Marcellus Shale Drilling:
Commission Recommends a More Environmentally Friendly Process
ELIZABETH BUCKMAN/CBF STAFF
By Tom Pelton
Pennsylvania’s Marcellus Shale Advisory Commission’s report, released in July, recommends steps to
better protect streams, rivers, and drinking water supplies from chemical spills and runoff pollution.
BF participated in a Pennsylvania drilling
advisory commission that is recommending
steps to better protect our streams, rivers, and
drinking water supplies from chemical spills
and runoff pollution associated with drilling for
Governor Tom Corbett created the Gover-
nor’s Marcellus Shale Advisory Commission
to review the impacts of the hydraulic frac-
turing for natural gas in the state’s Marcel-
lus Shale region. On July 22 the panel
released a 137-page report that includes
almost 100 policy recommendations.
Among them are the tripling of the state’s
mandatory setback distance of wells from
streams, and a doubling of penalties for
environmental violations. Highlights include
•Increase well setback distance from
streams, ponds, and other bodies of water
from 100 to 300 feet and 500 feet for
waterways designated to be of high or
• Double penalties for civil violations from
$25,000 to $50,000.
• Enhance the ability of the Pennsylvania
Department of Environmental Protection (DEP) to suspend, revoke, or deny
drilling permits for failure to comply.
• Increase bonding requirements for wells
from $2,500 to $10,000 and more for
deeper wells. This would ensure proper
capping and clean up of old well sites.
But the 30-member commission fell short
of the hopes of environmentalists in some
areas. For example, the commission failed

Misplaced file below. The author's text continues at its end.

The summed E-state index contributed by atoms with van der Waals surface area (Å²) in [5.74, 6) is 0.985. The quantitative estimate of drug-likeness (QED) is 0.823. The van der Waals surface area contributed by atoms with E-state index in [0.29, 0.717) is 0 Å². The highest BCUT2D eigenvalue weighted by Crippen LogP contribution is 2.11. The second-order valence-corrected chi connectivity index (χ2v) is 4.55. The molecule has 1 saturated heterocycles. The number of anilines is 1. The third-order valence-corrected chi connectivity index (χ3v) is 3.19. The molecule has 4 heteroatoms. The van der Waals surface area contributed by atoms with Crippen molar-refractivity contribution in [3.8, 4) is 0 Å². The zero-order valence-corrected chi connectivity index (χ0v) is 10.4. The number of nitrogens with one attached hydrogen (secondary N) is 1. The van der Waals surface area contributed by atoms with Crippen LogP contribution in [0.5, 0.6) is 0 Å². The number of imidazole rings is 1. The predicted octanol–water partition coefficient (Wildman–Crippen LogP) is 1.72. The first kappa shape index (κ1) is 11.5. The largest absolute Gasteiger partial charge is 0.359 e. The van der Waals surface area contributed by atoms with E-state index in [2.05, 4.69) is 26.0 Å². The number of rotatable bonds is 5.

to endorse stronger protections for state
forests or a tax on drilling in Pennsylvania—although it did recommend a fee that
could help local governments with road
repairs and other related costs.
“CBF will continue to focus on these issues,
as well as the need for a cumulative impact
study to better understand the long-term
impacts drilling has on our natural
resources,” said Matthew Ehrhart, CBF’s
Pennsylvania Executive Director and one of
four representatives from environmental
groups on the commission.
The next step is convincing the Pennsylvania General Assembly and state agencies to
adopt the commission’s best recommendations, Ehrhart said.
Because of a legal action by CBF, Pennsylva-
nia’s environmental agency is already tight-
ening up its review process for erosion and
sediment control permits for some gas
wells. In 2009, the agency started an expe-
dited permit review process that essentially
allowed the rubber-stamping of drilling
permits. CBF challenged three permits with
egregious errors. In July, the state reached a
settlement agreement with CBF, ending
expedited permitting for drilling sites near
high-quality streams and prohibiting the
development of wells in floodplains.
At the national level, CBF is also fighting for
stronger protections for streams and residents
in the Marcellus Shale region. On April 4,
CBF and several allies filed a petition with the
federal government demanding a comprehensive federal study of the cumulative environmental and human health impacts of
hydraulic fracturing in the Marcellus Shale.
“Given the substantial and ever growing
expansion of natural gas drilling…we
urge…federal agencies to immediately
address their responsibility to protect
human health and the environment,” CBF
Attorney Amy McDonnell wrote.
In a similar move, the New York Attorney
General on May 31 filed a lawsuit against the
U.S. Army Corps of Engineers and other federal agencies for failing to complete a federal
environmental study of the potential impacts
of drilling on the Delaware River Basin.
u The Pennsylvania Governor’s Marcellus Shale
Advisory Commission report can be read online
Tom Pelton, an award-winning
environmental journalist, is
Senior Writer and Investigative
Reporter for the Chesapeake